On Saturday morning of the 8th of July as I prepared to race at Goodwood in the DB7, I received an alarming telephone call from Tim Stamper. He had been checking the new engine, just returned from the Tulip Rally. The new crank had six cracks on the flywheel-fixing flange. I spent over an hour talking with those who had had experience with such matters. There were several theories but no definite answers. I would have to wait until Monday to contact Beauxfield for an explanation. On Sunday, still thinking about the crank problem, I decided to call on an old friend for coffee. He had worked on all the old cars and was an engineer with great knowledge. “Stress cracks!” Get a new crank was his advice.
By Sunday night I had decided that this car had got to be sorted correctly. I was sure it wasn’t Timothy’s fault as I had seen the engine being built. A 15 minute telephone call at 10.15 pm and all was arranged. Tim would take the new engine to Beauxfield first thing Monday morning.
Midday Monday 12th July, Tim was relieved. Beauxfield had agreed that there appeared to be a manufacturing problem with the crankshaft. Apparently the crank is drilled, going through the flywheel-fixing flange, to lighten the big ends. These holes in the flange are then welded up. It is these welds that had cracked. But what had caused them to crack was unknown at present. The whole engine was dismantled. The front bearing was destroyed. The modified oil pump gears in the block had worn badly. This engine had done only 2500 miles!
Piston, con rods and liners were in excellent order and would be retained. As for the other items there was serious work to be done. Manufacturing problems? Design problems? They had all got to be resolved before the engine was ready for such a long trip. Time was now running out. I telephone Beauxfield and spoke to Graham. He had arranged for his insurance assessors to inspect the items and would report back later. I told him I didn’t want his crankshaft and had now ordered one from Farnden Engineering, in Coventry.
The flywheel and clutch had been independently checked (Oselli). All were out by some degree. However the flywheel was out by ‘two ounces on a one inch radius’, which in layman’s terms is very excessive and virtually off the scale of the balancing machine’. Quote Oselli. It had now been balanced.
God help us. How can a mere mortal like me survive when the supposed ‘specialists’ cannot balance a simple thing like a crank and clutch assembly?
I collected the new engine and con rods from Beauxfield and took them to Davron, an Aston Martin specialist in Wiltshire, to be crack tested. They would be completing the new engine build using Land Rover bearings for the first time. The cheeses would need some modifications. I hoped we were not asking for more trouble. Tim Stamper appeared to be relieved. I think the stress of the problems with Beauxfield was getting to him. He put the original engine back into the car so that it could be used.
One bit of good news on the oil seals front. We now hoped to have Viton seals made, which could take temperatures of about 280oC, so they should last longer than the originals that could only take 110oC.
Silverstone was drawing inexorably closer and I was now in the strange position of having found a co-driver but having, temporarily anyway, lost a car. When the DB 2/4 was finally ready to be collected, I arranged to meet Timothy at my daughter, Donna’s home in Milton Keynes, since it was about midway between us both and it gave me an excuse to pay her a visit.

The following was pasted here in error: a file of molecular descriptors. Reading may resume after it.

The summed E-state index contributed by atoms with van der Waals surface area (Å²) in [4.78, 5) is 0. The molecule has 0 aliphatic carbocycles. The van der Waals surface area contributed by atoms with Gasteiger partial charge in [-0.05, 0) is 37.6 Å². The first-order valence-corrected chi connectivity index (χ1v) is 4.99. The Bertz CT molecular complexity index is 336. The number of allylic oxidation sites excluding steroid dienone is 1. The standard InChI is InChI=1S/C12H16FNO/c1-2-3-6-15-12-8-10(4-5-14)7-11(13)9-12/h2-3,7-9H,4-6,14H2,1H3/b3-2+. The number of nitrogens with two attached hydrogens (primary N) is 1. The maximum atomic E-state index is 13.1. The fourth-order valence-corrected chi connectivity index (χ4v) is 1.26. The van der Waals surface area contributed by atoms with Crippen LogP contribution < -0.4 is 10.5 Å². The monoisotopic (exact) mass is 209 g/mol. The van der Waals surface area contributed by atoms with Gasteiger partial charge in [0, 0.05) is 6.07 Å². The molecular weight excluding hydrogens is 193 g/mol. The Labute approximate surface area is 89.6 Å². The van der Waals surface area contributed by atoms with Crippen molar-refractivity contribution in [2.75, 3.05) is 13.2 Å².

It was a hot Sunday afternoon and I ‘cooked’ on the way down to Sussex. I needed some heat insulation to stop the heat from the exhaust from getting into the car. I spent hours fixing ‘proper’ heat insulation to the floor and bulkheads. Tim might be a good mechanic but the car was always returned in a filthy condition. I removed the dials. The pointers were a different shade of red. That would drive me mad during 80 days. So they were all painted the same shade of red. I was continually cleaning the car as I tidied up the inside and engine bay. It’s all these little bits that would make life easier in the long run. A joke ‘long run’. Oh well, please yourself.
It was eleven at night and I was getting tired. I ‘itched’ through fitting this super insulation which had silica as its main component. Other improvements that I did included drilling another hole in the bulkhead to allow the speedo cable to fit without sharp bends. I had also designed supports for the front spring towers. They would be fitted Friday. Cutting it tight for Silverstone, but I would be there and the car finished. I was now running with the original engine. The number one engine would be rebuilt by September. Without Beauxfield’s help! I had also just had root treatment on a painful tooth. It had been a bad day.
It was Friday and I had to go to work this morning. That left the afternoon to finish the car. I was still itching from the silica insulation. All was not going well. The car was filthy from when Tim Stamper had been working on it. I would not be associated with a car in this condition. I called Tom May and told him that the car would not be at Silverstone. He convinced me otherwise. Dear Tom, no wonder he made Major. I had a Pot Noodle for lunch and a glass of wine. I was now fortified and ready to carry on. My tooth was hurting so it was off to the dentist again. He had to do more root treatment without an anaesthetic, as there was an infection. God did it hurt when he hit the nerve. I returned to continue work on the car. I could at last see the end in sight. The engine was cleaned and polished. The inside was clean and polished and the windows nearly done when disaster struck. I was cleaning the windscreen when the Windowlene container slipped from my hand. It bounced on the engine, the bonnet was open, and spilled all over the engine. The pink Windowlene soon turned white as it dried. The engine looked as if it had caught a deadly virus.